• Creator
  • Illinois Heritage Association
  • Created Date
  • 02/17/03
  • Description
  • On the obverse, an Indian shown in profile. Above is written LIBERTY. Below the date has been worn off. On the reverse is the image of a bison. Above is UNITED STATES OF AMERICA, E Pluribus Unum, and below is FIVE CENTS. The engraver, James Earle Fraser, was a noted sculptor and student of Augustus Saint Gaudens. He described the image as a "type," rather than a protrait. It is unusual in that it shows a true Indian rather than the usual Cauca... more
    On the obverse, an Indian shown in profile. Above is written LIBERTY. Below the date has been worn off. On the reverse is the image of a bison. Above is UNITED STATES OF AMERICA, E Pluribus Unum, and below is FIVE CENTS. The engraver, James Earle Fraser, was a noted sculptor and student of Augustus Saint Gaudens. He described the image as a "type," rather than a protrait. It is unusual in that it shows a true Indian rather than the usual Caucasian type in a feathered Bonnet. Prior to making the design Fraser interviewed Iron Tail (a famous chief who fought Custer at Little Big Horn), Two Moons, and Chief John Tree. The bison was modeled after Black Diamond, who lived at the New York City zoo. The Indian Head/Buffalo nickel was minted from 1913 to 1938. In 1938, a competition resulted in a new design with the profile of Jefferson. On the reverse was an images of his home, Monticello. This coin is still being produced. The Indian Head/Buffalo nickels are now collector's coins. Source: Taxay, Don. New York: Arco Publishing Company, 1966. How we learn about communities; Communities and Geography; History of Money. 15 Economics; 16 History. less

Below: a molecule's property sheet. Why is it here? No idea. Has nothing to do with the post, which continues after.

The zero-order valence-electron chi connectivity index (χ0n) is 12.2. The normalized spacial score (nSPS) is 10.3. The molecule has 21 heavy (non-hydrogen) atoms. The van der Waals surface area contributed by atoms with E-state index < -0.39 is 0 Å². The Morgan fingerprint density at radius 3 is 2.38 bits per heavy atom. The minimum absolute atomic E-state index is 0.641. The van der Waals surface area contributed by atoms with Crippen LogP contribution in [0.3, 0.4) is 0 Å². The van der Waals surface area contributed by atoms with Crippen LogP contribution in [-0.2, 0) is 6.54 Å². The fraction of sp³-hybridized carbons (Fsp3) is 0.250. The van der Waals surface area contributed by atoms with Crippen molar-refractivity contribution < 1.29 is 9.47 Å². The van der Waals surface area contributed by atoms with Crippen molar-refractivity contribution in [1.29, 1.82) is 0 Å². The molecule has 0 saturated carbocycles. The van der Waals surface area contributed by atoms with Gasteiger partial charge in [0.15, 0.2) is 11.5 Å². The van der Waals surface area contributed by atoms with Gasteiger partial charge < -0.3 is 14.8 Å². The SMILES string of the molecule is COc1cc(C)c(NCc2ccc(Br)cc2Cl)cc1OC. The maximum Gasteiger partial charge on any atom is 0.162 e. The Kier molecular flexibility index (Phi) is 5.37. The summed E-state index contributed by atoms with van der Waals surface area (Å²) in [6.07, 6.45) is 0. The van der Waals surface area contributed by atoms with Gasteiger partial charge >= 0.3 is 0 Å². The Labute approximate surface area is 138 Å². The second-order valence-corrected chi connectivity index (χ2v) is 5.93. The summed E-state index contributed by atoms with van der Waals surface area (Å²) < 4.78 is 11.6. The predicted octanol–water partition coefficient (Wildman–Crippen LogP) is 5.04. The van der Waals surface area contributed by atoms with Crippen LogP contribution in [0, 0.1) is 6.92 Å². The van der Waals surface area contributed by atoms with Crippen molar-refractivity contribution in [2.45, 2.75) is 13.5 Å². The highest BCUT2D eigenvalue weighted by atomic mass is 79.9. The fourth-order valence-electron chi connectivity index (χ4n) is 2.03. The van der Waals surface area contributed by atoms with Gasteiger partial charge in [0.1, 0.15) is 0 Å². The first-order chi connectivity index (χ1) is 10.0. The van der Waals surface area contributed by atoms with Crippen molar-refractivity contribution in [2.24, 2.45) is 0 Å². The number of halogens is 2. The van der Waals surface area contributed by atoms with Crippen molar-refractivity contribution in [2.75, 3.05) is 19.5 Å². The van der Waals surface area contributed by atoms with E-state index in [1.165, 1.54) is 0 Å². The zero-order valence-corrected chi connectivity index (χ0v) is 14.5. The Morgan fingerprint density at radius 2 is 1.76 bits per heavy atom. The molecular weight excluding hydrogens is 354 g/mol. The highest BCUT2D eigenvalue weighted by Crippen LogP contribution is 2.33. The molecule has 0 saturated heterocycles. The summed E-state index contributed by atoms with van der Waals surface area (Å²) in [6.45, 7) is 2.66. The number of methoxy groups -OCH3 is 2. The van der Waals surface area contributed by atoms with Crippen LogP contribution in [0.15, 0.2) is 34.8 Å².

• Format
  • IHA00245.jpg